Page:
Ever wondered what goes on behind the decks while you’re grooving to your favourite tracks in the club? For me, I’ve always thought that DJs take out their Spotify playlists and infuse tracks with heavy bass drops and the occasional, but very unnecessary, DJ Khaled-esque screams.
“DJ Khaled… Another one!” Just no.
I’m sure some have similarly pondered if it even takes skill to become a DJ. With many free-to-use DJ softwares available online, it seems like almost anyone can become a DJ overnight.
The wise words of a friend reminded me, “When you assume, you make an ass out of u and me.” So rather than criticise prematurely, I headed down to E-TracX DJ Skool & Studios, one of Singapore’s oldest DJ schools, to find out more from the performers themselves.
The first thing I noticed upon entering E-TracX was the litter of kittens. While cat-phobic me froze in panic, a man came over and quickly pulled away the creatures. As I exhaled in relief, he greeted me with a warm smile and introduced himself as DJ Jason Itchi (Mixcloud).
Turns out my saviour was winning DJ competitions and wow-ing critics before I even left kindergarten. Starting out in 1999, DJ Itchi has been behind the decks at numerous parties of Singapore’s finest. He no longer performs as much, but for now, continues his passion with his music production.
DJ Itchi escorted me into a studio, where I caught another DJ jamming out a sick track. I was entranced, till I realised he was DJ Koflow (Soundcloud), one of Singapore’s biggest DJs!
Haven’t heard of him? Chances are you’ve already heard him play at a club. We were also joined by DJ Shinzio (Soundcloud), a resident DJ at AVRY Club and F45, as well as DJ Edwin, co-owner of E-TracX and the main instructor there.
If I ever came home and told my parents I wanted to be a DJ, I’m pretty sure they would skin me alive. I was curious about how they started DJ-ing, and whether or not it was by some miraculous ‘on-the-mountain-top’ revelation. What surprised me was how simple the answers were.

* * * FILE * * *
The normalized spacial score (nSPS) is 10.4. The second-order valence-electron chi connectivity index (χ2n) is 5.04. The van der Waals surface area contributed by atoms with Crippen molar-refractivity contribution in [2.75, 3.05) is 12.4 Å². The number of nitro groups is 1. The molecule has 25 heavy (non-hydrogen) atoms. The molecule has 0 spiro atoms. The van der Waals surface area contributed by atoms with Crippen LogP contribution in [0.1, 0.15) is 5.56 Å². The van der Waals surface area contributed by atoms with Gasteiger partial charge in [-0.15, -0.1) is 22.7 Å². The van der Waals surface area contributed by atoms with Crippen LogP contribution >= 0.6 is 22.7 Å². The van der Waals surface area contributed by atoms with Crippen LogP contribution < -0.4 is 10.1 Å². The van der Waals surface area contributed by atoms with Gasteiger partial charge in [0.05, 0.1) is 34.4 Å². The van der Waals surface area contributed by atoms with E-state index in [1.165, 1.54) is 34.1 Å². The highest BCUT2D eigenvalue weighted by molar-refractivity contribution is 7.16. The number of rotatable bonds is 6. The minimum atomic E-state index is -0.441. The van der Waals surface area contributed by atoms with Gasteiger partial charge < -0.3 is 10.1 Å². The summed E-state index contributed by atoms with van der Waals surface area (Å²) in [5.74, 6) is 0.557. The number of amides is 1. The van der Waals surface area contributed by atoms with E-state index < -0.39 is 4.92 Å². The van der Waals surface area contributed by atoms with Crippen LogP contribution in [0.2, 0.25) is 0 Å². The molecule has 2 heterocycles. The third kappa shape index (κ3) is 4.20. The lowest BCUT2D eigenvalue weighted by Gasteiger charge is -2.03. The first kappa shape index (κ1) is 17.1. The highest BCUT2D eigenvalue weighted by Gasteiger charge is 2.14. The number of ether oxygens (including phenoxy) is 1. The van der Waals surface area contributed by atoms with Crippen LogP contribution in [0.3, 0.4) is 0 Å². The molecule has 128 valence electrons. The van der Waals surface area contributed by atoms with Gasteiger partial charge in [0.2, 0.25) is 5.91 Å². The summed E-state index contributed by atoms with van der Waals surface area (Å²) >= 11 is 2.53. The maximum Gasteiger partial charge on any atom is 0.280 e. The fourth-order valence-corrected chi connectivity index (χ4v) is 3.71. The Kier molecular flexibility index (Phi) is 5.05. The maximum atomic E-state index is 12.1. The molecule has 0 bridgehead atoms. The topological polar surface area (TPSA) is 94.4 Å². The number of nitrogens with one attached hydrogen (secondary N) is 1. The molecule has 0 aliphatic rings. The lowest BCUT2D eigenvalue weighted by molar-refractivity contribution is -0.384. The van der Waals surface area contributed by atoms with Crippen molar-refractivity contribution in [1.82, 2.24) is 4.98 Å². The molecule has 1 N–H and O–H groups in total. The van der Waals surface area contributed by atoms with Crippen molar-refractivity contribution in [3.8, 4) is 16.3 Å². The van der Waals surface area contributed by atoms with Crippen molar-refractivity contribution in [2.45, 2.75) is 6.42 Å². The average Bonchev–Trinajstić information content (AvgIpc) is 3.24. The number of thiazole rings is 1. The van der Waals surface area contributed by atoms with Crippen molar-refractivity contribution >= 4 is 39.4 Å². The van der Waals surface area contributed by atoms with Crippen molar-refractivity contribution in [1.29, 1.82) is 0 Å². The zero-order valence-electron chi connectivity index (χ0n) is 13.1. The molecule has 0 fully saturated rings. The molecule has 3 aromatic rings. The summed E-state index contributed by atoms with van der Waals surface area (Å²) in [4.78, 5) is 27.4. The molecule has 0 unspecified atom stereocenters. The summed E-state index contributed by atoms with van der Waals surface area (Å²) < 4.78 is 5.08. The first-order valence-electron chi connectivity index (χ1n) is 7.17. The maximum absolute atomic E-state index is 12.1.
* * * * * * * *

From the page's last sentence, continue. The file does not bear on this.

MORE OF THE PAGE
DJ Koflow told me, “I used to watch skate videos when I was younger. Skate videos mostly play hip hop, but in one video, I heard a scratch sound effect that I thought was quite dope. Later in a jamming session, I realised the sound was made by a DJ. That’s when I started exploring DJ-ing.”
We see DJ Itchi, who after almost two decades, still works hard on his music. But it’s not always about passion; they acknowledge that some DJs learn just enough to carry out the work. Yes, DJ-ing is just like any other job, it pays the bills.
“You can’t just wait around. If you want to get opportunities, you have to reach out and network,” DJ Itchi told me quite practically. I asked about any problems at work, to which resident DJ, DJ Shinzio laughed, “Other than finding good supper places?”
One continued, “On some occasions, payment may come in slow, which can put us in a tight spot,”, to which the others agreed.
I also enquired if you needed a musical background to be a good DJ.
DJ Shinzio said, “I was in my school’s band and played the trombone. It did help me in mastering the harmonics and rhythm.” DJ Koflow then chimed in, “But not necessarily. If you want to become big, you still have to take the initiative to practice outside of lessons and put in the work.”
It then dawned on me that mastering DJ-ing is a lot like learning the piano or any musical instrument for the matter. It requires painstaking time, and lots of practice to become better. If only Asian parents would drill their kids in DJ-ing the same way they regiment piano sessions!
Ever seen those epic Instagram shots taken from behind the decks, opening up into an endless crowd? It’s magical, but performing in front of thousands of people, that’s got to take some serious nerves.
DJ Koflow replied, “Playing at the club isn’t too difficult. It’s the live performance shows that take lots of practice, sometimes even up to a year.”